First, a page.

Communications...

...that communicate!

Posted by Alan, Director, MC3 Promotions

The title of this may seem to be an oxymoron. It’s not. We’ll look at that shortly… But to start, let’s look at some of the definitions of communications:

1. the imparting or exchanging of information by speaking, writing, or using some other medium.
2. means of sending or receiving information, such as telephone lines or computers.

Now, to consider some definitions of communicate:

1. share or exchange information, news, or ideas.
2. pass on (an infectious disease) to another person or animal.

So briefly then, the first deals with the means, the second deals with what should happen once the information is imparted. And we'll stick with the passing of ideas and messages here, not the infectious disease part!

We may live in an era of Big Data, and multiple tools and platforms to get our ideas and thoughts out there – sometimes it may seem too many tools.

But the bottom line questions that bind it all together are: what can and should we use to communicate, when do we do communicate, how do we interact, how effective are we at getting our ideas and thoughts across, and how can we be more effective – what can we do to continually improve this on an upward trajectory?

What can and should we use to communicate?

In the modern era, with the plethora of options available to us, we can basically recast this question as "What platform, on what platform?"

Meaning, for example, "Should I use Facebook over Twitter?", and "Do I target my users more over mobile or desktop?" Other things you might find yourself asking is "How much does my website need to communicate and what does it communicate over and above – or instead of – mobile content?" and so on.

There's a range more questions of course, but the general answer is … you can use almost every tool out there. But you should use the tools that your audience interacts with best. Let them help decide this one. Get to know them. As in, really get to know them.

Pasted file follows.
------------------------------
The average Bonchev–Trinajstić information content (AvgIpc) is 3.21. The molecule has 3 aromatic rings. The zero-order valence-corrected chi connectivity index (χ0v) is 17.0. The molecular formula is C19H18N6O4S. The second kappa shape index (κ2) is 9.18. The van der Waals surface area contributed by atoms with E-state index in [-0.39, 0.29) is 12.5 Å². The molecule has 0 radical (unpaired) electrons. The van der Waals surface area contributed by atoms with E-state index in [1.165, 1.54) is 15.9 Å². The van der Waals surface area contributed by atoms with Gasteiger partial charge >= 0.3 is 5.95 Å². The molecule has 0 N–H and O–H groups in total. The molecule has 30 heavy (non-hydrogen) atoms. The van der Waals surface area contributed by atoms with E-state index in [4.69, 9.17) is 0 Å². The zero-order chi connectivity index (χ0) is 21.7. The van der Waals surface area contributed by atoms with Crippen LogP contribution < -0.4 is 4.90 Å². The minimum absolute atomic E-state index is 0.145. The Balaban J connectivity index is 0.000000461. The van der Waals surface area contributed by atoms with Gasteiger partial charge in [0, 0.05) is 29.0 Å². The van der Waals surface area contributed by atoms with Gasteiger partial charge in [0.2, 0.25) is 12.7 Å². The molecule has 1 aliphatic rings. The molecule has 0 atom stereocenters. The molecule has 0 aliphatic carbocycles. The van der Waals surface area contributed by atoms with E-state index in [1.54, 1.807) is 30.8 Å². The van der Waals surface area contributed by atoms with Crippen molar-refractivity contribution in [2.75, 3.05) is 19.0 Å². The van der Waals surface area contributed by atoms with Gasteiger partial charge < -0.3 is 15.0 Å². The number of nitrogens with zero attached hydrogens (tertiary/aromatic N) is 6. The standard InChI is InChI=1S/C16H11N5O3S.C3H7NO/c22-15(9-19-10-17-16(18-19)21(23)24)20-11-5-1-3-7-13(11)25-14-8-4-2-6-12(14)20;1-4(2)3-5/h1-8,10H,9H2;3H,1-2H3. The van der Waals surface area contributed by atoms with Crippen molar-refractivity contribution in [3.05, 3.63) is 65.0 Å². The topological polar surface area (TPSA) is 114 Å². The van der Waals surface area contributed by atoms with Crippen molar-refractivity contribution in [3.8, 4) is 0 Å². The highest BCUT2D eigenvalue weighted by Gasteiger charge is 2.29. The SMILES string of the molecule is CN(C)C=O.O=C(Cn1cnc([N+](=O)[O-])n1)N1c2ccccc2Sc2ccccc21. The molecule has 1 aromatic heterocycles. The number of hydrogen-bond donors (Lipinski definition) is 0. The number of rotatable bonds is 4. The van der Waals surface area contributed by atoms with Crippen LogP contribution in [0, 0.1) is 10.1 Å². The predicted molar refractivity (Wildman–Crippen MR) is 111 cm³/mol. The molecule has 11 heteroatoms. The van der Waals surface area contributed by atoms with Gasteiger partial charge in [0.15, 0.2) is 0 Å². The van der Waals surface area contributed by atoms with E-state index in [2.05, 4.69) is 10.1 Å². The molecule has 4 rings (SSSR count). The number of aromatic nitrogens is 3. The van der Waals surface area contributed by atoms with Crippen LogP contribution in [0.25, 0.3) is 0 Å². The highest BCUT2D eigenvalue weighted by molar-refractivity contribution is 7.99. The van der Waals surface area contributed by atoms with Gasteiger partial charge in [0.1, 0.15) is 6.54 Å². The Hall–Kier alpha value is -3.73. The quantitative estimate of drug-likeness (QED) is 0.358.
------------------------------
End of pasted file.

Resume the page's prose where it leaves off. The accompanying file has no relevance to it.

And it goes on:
Work out whether they use mobile more than desktop for example, regardless of "the trend" – after all, what use is the trend for mobile use you read about in magazines if your audience don't actually use it as the most effective means of hearing or reading about your product?)

We all know it's the trend to jump onto the latest tech craze. But the fact is: your audience ought to decide your means to communicate best. Listen to that in the first instance. And then engage in a strategic fashion with the most appropriate mediums.

When do we communicate?

Highly individual – again, know your audience.

Facebook like a lot of tools for example has a dashboard, which will show you what the typical days of the week people are seeing your posts the most, what time of day sees the most interaction, how much a particular post reached, right down to allowing you to target groups of people by showing you what posts are most favourable to an audience segment. In addition, other tools can show you how other platforms perform.

Use it all. This is strategic information at your fingertips, not pictures of cats and dinners! Unless you're a pet shop, in which case, pictures of cats having dinner may very well get the positive feedback you're looking for and be quite a strategic post!

In the world outside of these online channels we typically reach out with, the bottom line is still the same: learn about people. Learn and observe their habits, where they congregate, when they're typically walking and looking at things, or rushing on by...